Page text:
You’ve probably seen this advice somewhere while surfing the internet, watching a TV show, or reading a book.
Or perhaps, at some point in time, you’ve asked someone you considered an expert – someone you highly look up to – for advice on how to build your own business so you can escape the Rat Race.
They undoubtedly gave you the same misguided advice:
I’m here to tell you that this is the worst advice you’ll ever get, and therefore, you need to stop paying attention to it.
Unfortunately, this mantra has become one of the most popular pieces of career advice in recent times.
This cliché suggests that the key to discovering a good career is figuring out what you’re most interested in (your passion) and creating a career around that interest.
It’s a very sexy piece of advice – just follow your passion, and you will have an enviable career.
This advice undoubtedly comes from a good place– a place where people can feel permission to do the things that bring them joy and fulfillment.
And if you look at all of the successful people in the world, they’re always passionate about their jobs and businesses.
But the “passion” thing is misleading for several reasons.
Don’t “Follow Your Passion”
1. Passion Alone Cannot Guarantee Satisfaction
Let’s face it.
The truth is that even if you’re interested in a particular thing but you lack the necessary disciplines required to build a career in that interest, you will still be left unsatisfied.
You may be really passionate about baking cakes, but you’re terrible in the kitchen.
Similarly, let’s say you have a passion (and the skillset) that can make you money, but you work with people you dislike, you will still hate the lifestyle you’ve created.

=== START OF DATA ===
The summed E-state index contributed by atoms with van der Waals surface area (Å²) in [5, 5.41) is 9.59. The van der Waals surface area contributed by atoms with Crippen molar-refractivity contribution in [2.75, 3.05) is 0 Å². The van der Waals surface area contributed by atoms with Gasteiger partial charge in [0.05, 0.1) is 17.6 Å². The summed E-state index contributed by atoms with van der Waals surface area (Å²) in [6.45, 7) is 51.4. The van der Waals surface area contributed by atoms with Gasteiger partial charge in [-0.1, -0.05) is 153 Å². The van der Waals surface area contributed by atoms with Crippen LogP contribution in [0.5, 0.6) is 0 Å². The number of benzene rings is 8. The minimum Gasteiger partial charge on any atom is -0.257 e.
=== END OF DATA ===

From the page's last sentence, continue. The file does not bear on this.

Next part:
In a nutshell, “following your passion” could mean leading you into situations which are much less than ideal, and therefore, deeply unfulfilling.
Even if your work is your passion, you will still need to be disciplined, focused, and balanced. These are not easy things to do and can cause you a severe amount of discomfort, even though you’re doing what you’re most passionate about.
2. We Often Have More Than One Passion
Let me ask you a question: What is the only thing you’re passionate about?
Having trouble picking just one thing?
Exactly the point!
We’re often passionate about many things, and a lot of the time, we’re passionate about those things with the same level of intensity. So how do we decide which of these passions to follow?
Unfortunately, most people who go with this advice usually get confused choosing between two passions and end up not doing anything.
Sometimes, different ideas may appear to be so far apart that it becomes hard to combine them into one passion. This leads to “indecision paralysis”. They are unable to make a decision, so the decision they make is to do nothing.
Let’s say you spent a really long time pursuing one passion, but then because of #1, #3, and/or #4 you realize that you don’t want to be doing that anymore, you will spend the next little while steeping in regret over not picking another one of your other passions.
This is a serious demotivator.
3. You May Not Have A Profitable Passion
The fact that you love a particular thing does not mean you can make money with it. What if you’re the only one who likes the thing that you do?
Let me tell you, for you to be able to carve out a good career from your passion, it must be something that already has an audience; it must be something that people are ready and willing to spend their money on.
But unfortunately, some passions lack this quality.
Let’s say your passion is bicycle repair, but there is no one riding a bicycle in your neighborhood…
What are you going to do? Don’t tell me you will manufacture bicycle riders!